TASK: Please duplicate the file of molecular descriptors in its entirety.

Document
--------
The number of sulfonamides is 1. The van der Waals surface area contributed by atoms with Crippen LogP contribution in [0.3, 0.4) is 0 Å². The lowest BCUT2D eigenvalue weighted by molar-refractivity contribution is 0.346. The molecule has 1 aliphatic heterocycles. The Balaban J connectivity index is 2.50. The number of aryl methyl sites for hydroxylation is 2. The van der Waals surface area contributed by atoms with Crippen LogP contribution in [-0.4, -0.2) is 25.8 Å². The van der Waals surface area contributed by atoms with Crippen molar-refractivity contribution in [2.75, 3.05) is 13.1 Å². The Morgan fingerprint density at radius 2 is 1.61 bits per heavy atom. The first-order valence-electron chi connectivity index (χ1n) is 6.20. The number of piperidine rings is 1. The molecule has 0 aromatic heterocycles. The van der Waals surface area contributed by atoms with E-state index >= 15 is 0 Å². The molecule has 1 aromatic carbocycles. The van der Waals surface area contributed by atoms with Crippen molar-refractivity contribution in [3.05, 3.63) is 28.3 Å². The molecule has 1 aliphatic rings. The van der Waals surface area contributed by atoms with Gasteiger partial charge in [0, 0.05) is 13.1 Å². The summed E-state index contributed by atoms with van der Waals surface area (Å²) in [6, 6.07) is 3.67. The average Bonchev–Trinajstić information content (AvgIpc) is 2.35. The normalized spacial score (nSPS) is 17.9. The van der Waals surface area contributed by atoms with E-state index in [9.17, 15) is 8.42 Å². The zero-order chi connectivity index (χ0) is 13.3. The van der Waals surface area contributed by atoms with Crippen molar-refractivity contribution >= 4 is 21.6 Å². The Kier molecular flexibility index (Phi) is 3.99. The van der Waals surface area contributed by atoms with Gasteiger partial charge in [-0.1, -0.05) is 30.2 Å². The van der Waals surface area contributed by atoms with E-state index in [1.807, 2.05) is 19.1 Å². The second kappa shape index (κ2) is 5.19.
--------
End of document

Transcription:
The number of sulfonamides is 1. The van der Waals surface area contributed by atoms with Crippen LogP contribution in [0.3, 0.4) is 0 Å². The lowest BCUT2D eigenvalue weighted by molar-refractivity contribution is 0.346. The molecule has 1 aliphatic heterocycles. The Balaban J connectivity index is 2.50. The number of aryl methyl sites for hydroxylation is 2. The van der Waals surface area contributed by atoms with Crippen LogP contribution in [-0.4, -0.2) is 25.8 Å². The van der Waals surface area contributed by atoms with Crippen molar-refractivity contribution in [2.75, 3.05) is 13.1 Å². The Morgan fingerprint density at radius 2 is 1.61 bits per heavy atom. The first-order valence-electron chi connectivity index (χ1n) is 6.20. The number of piperidine rings is 1. The molecule has 0 aromatic heterocycles. The van der Waals surface area contributed by atoms with E-state index >= 15 is 0 Å². The molecule has 1 aromatic carbocycles. The van der Waals surface area contributed by atoms with Crippen molar-refractivity contribution in [3.05, 3.63) is 28.3 Å². The molecule has 1 aliphatic rings. The van der Waals surface area contributed by atoms with Gasteiger partial charge in [0, 0.05) is 13.1 Å². The summed E-state index contributed by atoms with van der Waals surface area (Å²) in [6, 6.07) is 3.67. The average Bonchev–Trinajstić information content (AvgIpc) is 2.35. The normalized spacial score (nSPS) is 17.9. The van der Waals surface area contributed by atoms with E-state index in [9.17, 15) is 8.42 Å². The zero-order chi connectivity index (χ0) is 13.3. The van der Waals surface area contributed by atoms with Crippen molar-refractivity contribution >= 4 is 21.6 Å². The Kier molecular flexibility index (Phi) is 3.99. The van der Waals surface area contributed by atoms with Gasteiger partial charge in [-0.1, -0.05) is 30.2 Å². The van der Waals surface area contributed by atoms with E-state index in [1.807, 2.05) is 19.1 Å². The second kappa shape index (κ2) is 5.19.